The same spheres which repel each other in isolation and form metastable crystals when compressed also can develop a strong and long-ranged pair attraction when confined by one or two glass walls. Such attractions were first observed by Kepler and Fraden  who measured by tracking particles in dilute monolayers sandwiched between parallel glass plates, and supplemented Eq. (10) with molecular dynamics simulations to obtain . Carbajal-Tinoco, Castro-Román and Arauz-Lara reproduced this result, further applying liquid structure theory to demonstrate that many-body correlations could not account for the apparent pair attraction . This interpretation was supported by Rao and Rajagopalan's analysis of the experimental data with a predictor-corrector algorithm .
Optical tweezer measurements  such as the middle two examples in Fig. 2.4 confirm the walls' role by demonstrating their influence on two otherwise isolated spheres. Spheres between widely separated walls (Fig. 2.4 top) move freely in three dimensions; their pair potential is described accurately by the DLVO theory, in this case with and .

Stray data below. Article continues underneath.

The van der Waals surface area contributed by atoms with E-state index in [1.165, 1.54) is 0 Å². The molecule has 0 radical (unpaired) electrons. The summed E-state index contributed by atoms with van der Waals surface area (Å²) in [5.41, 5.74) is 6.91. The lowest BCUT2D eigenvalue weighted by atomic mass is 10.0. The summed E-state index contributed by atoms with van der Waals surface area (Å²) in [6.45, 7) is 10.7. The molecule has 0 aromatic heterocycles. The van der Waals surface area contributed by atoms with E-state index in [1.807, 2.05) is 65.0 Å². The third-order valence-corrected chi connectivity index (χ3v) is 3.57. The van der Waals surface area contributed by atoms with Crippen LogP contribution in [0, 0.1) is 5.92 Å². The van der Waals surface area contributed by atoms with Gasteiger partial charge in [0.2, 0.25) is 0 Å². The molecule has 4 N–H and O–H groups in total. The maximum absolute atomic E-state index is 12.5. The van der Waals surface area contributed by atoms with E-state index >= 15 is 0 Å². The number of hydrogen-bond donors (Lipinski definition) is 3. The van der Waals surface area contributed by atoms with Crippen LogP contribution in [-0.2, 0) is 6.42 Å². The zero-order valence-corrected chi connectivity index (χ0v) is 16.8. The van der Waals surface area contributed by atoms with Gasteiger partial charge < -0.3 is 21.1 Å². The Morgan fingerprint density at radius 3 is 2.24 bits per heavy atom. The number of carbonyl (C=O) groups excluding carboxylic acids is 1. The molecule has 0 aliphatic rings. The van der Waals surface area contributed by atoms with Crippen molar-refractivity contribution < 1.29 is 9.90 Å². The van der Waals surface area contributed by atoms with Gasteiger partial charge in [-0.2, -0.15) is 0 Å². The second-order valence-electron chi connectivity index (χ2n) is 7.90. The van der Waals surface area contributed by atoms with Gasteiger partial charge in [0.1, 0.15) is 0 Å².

The sample container's glass walls also carry a negative surface charge due to the dissociation of silanol groups. As they move together, they tend to confine the negatively charged spheres to their midplane. This confinement appears to induce a long-ranged attraction which, together with the screened electrostatic repulsion, yields a minimum in the pair potential roughly 0.5 deep at a separation of about 3 diameters.
Neu  and Sader and Chan  (NSC) recently proved that these observations cannot be explained by mean-field theory. The NSC proof holds for constant potential boundary conditions, at least some variants of constant charge boundary conditions, and for confining pores of arbitrary cross-section. Trizac and Raimbault extended the proof to include steric effects based on the the small ions' finite size . These proofs appear to contradict  recent perturbative many-body calculations  which find wall-induced attractions for constant charge boundary conditions.
As a further complication, still closer confinement appears to induce a long-ranged repulsion in the pair potential, as in the bottom trace of Fig. 2.4. Stillinger  and Hurd  analyzed the related problem of charged colloid interacting near an air-water interface. The resulting unscreened dipole repulsion appears to be too weak  to explain the measurement, however.